The reawakening of our need for green spaces?

As we enter Love Parks Week, our landscape team review how the importance of accessible green spaces has been amplified during COVID-19.

Neil Jones, Associate Landscape Architect
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The recent lockdowns across the globe due to the pandemic have refocused what we hold dear for a happy, healthy existence. Never more so has access to public parks and green spaces been more important to feel connected to the outside world and our communities as lockdown measures have confined to our homes.

Parks for people

Accessible green spaces have long played a vital role within our urban communities. The idea of creating ‘parks for people’ dates back to the 1800s in an effort to stop the spread of disease in areas with overcrowded and substandard housing throughout central London. Green spaces remain at the epicentre of local communities; when all other community facilities around us have been forced to close during the pandemic public parks have remained open, providing a release for the benefit of both physical and mental wellbeing. Public open spaces have remained our communal places, becoming a replacement for our gyms (exercise), pubs (social interaction) and playgrounds (recreation). Mental health charity ‘Mind’ recently highlighted the importance of nature in helping improve mood, reduce feelings of anger, and improve confidence and self-esteem.

Parks for the environment

As well as the vast range of leisure, health and wellbeing and community benefits that parks and open spaces provide, they also offer many environmental benefits including cooling urban environments, cleaning the air, reducing surface water runoff and hosting diverse ecosystems in towns and cities.

Despite all the benefits of public open space there is no statutory mandate for its provision and many parks have suffered years of decline during times of austerity. As we approach further global economic struggles as a result of the pandemic, the planning and upkeep of green open space should be seen as an essential resource, accessible to all and not a ‘nice to have’.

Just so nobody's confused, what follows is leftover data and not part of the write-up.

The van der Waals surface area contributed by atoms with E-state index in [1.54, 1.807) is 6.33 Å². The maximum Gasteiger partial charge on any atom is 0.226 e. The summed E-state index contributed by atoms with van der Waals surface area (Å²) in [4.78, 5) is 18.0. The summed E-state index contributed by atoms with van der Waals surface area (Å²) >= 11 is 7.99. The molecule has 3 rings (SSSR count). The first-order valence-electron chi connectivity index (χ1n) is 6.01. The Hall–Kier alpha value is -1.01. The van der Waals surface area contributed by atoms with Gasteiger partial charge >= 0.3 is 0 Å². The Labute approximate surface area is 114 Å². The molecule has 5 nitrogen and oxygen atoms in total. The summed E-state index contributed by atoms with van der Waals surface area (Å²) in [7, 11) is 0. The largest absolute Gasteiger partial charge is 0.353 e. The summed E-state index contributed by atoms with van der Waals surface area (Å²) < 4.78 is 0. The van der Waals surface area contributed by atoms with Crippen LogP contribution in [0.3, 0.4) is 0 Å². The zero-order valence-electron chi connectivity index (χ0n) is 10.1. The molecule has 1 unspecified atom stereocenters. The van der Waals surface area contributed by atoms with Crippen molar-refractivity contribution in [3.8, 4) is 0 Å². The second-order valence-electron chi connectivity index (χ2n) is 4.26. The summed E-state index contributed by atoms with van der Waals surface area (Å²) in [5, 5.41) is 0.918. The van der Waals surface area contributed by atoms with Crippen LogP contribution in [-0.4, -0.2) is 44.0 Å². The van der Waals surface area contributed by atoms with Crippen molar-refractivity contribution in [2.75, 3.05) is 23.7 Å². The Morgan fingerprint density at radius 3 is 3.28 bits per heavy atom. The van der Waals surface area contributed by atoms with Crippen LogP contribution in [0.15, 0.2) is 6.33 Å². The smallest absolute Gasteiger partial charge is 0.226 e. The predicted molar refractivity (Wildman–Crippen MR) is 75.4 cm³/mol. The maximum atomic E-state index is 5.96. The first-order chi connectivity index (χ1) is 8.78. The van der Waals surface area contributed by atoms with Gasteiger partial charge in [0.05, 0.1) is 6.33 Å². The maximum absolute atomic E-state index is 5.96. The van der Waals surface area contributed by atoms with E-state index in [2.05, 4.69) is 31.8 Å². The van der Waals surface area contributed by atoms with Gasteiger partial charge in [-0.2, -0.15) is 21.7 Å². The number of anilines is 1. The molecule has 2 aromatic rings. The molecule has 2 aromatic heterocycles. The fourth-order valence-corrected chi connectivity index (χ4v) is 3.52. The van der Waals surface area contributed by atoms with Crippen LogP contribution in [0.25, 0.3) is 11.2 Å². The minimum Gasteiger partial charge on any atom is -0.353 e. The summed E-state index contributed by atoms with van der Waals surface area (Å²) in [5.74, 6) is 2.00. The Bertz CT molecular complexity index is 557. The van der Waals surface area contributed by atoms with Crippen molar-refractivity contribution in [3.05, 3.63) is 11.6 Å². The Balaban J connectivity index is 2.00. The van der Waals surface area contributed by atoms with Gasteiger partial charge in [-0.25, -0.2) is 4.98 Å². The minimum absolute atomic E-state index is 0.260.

Our role in creating green spaces

Green infrastructure goes beyond just public parks as we know them to also include pocket parks, tree lined streets and squares, green roofs and infrastructure corridors. The team of Landscape Architects, Landscape Planners and Urban Designers at RPS work closely on developing plans to provide, protect and revitalise this vital green network to ensure the long-term benefits to health, wellbeing and the natural environment as well as the economic standing of the area.

We must capitalise on this opportunity to take stock and reaffirm what’s important to leading a happier and healthier life, where our green spaces have played an essential role as intended by their pioneers, particularly in their fight for improved standards of living. We hope to see the inclusion and safeguarding of well connected, accessible green spaces being prioritised within the planning of our towns and cities for the benefit of communities and the natural world.

 

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